Monday, July 22, 2013

Beethoven: Symphony No. 7

Beethoven in 1815
How do composers think about what they do? I think some of the basics are that once you have completed an earth-shaking work like the 5th Symphony, there is the need to regroup, to step back and look in a different direction. This is certainly what Beethoven did in the "Pastoral" Symphony which was actually a piece in a very established style, the sinfonia characteristica. But what next? One thing was to pause: after the enormous outpouring and effort that produced the 5th and 6th Symphonies, the Razumovsky Quartets and so many other remarkable works, during this decade (1800 - 1809) of immense productivity, the next decade (1809 - 1819) produced much less. There were fewer pieces and they, with the exception of an isolated work like the Quartet in F minor Serioso, were on a smaller scale.

But there were important advances bubbling below the surface for Beethoven, after a promising youth and a spectacular "middle period", was going to have a "late period" that continues to amaze us to this day. The Symphony No. 7 was written in this decade of introspection and it goes in a new direction, though one that fits very well within one of Beethoven's fundamental interests: rhythm. Wagner was one of many to notice this aspect of the work when he called it the "apotheosis of the dance". Yes, this symphony dances and dances more than any other before or since.

It begins with a splendid and expansive introduction that is both lyrical and dynamic. Here is the first page in the original copyist's manuscript:

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For some reason this introduction always reminds me of "Hello, Goodbye" by Paul McCartney from Magical Mystery Tour, probably because of the ascending scales:

But it is what comes after this introduction that is unusual. Here is the beginning of the Vivace:

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What is so strange about this? It's the time signature. Every Beethoven symphonic first movement up to now has been in either some version of duple time (2/4, 4/4 or alla breve) or in 3/4 (the 3rd Symphony). This movement is in 6/8, which is a dance time signature found most typically in gigues, originally an English dance, the jig. It is also a popular time signature in Spanish dances like the Canarios and Zapateado. Beethoven does not explore all the possible hemiolas that the Spanish do, instead he focuses just on two rhythmic variants: the dotted version we hear at the beginning in the example above, and the simple undotted version. That's it. Rhythmically it is a very focused movement and most of the variety comes from the harmonies which tend to veer towards C major and F major, rather remote for the tonic key of A major.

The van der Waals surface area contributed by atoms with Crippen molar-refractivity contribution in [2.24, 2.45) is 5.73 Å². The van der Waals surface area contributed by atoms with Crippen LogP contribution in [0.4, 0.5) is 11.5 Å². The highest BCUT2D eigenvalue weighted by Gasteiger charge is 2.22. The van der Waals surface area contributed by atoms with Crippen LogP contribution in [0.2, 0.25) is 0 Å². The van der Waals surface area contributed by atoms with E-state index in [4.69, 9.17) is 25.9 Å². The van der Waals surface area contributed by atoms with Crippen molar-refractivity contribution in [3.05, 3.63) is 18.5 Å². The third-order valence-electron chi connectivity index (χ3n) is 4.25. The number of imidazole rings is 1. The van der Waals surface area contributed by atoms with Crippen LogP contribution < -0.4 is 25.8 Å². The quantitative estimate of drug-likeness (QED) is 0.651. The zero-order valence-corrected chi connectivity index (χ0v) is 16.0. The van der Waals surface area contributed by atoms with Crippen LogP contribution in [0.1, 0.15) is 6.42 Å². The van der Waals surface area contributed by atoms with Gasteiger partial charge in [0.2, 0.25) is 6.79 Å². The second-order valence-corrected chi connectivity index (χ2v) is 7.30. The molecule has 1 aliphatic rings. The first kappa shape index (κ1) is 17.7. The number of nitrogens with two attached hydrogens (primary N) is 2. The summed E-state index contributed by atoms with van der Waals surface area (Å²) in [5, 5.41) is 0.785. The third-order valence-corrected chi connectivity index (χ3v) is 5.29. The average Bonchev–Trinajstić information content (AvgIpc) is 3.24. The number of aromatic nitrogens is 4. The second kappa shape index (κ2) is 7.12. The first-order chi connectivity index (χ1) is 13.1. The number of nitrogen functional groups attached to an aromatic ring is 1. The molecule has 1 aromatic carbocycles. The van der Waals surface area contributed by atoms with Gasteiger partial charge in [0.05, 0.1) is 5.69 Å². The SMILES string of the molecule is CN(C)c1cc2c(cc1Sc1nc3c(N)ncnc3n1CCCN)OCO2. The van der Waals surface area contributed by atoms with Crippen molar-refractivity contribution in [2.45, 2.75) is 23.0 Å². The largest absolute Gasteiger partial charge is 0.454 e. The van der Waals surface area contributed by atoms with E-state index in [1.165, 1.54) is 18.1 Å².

The second movement is one of Beethoven's most popular and had to be repeated at the premiere. It is in the tonic minor, which relates to the harmonies of the first movement. It has the kind of simple, haunting beauty that few composers seem capable of. But since this is a symphonic movement, not a pop song, there are some elaborations, in particular a fugato on the theme. Here is part of the opening with a particularly lovely tune in the violas:

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The third movement, a scherzo, is in F major and very quick, a presto. Here is how it begins:

The phrase "whirling dervishes" comes to mind. There is a contrasting trio in a slower tempo with sustained chords in the unusual submediant key of D major. Everything in this symphony seems to avoid the simple fifth relationships in favor of mediants and submediants.

And in the last movement even more "Bacchic fury" in the words of Donald Francis Tovey: even more dance energy. Here is the opening:

In the finale Beethoven outdoes the rhythmic energy of the previous movements, which is certainly what one would hope for!

Let's go to Daniel Barenboim and the West-Eastern Divan Orchestra at the 2012 Proms:


Shantanu said...

Just wondering if the use of the mediants and submediants invoke a kind of "fantastical transcendence" for the listener. To my ears, this is a symphony that takes place outdoors rather than indoors, it appropriates dancing as a kind of flying, letting go, prancing in fresh air. There is something very deeply dervish-like about this symphony.

One of my dear favourites. :)

Bryan Townsend said...

The exploration of the mediant and submediant (flat submediant in this case) keys was something that the Romantics pursued. Schubert in particular made the flat submediant a vehicle for Romantic introspection. Oh yes, the Symphony No. 7 takes second place to none other in its celebration of the sheer joy of existence!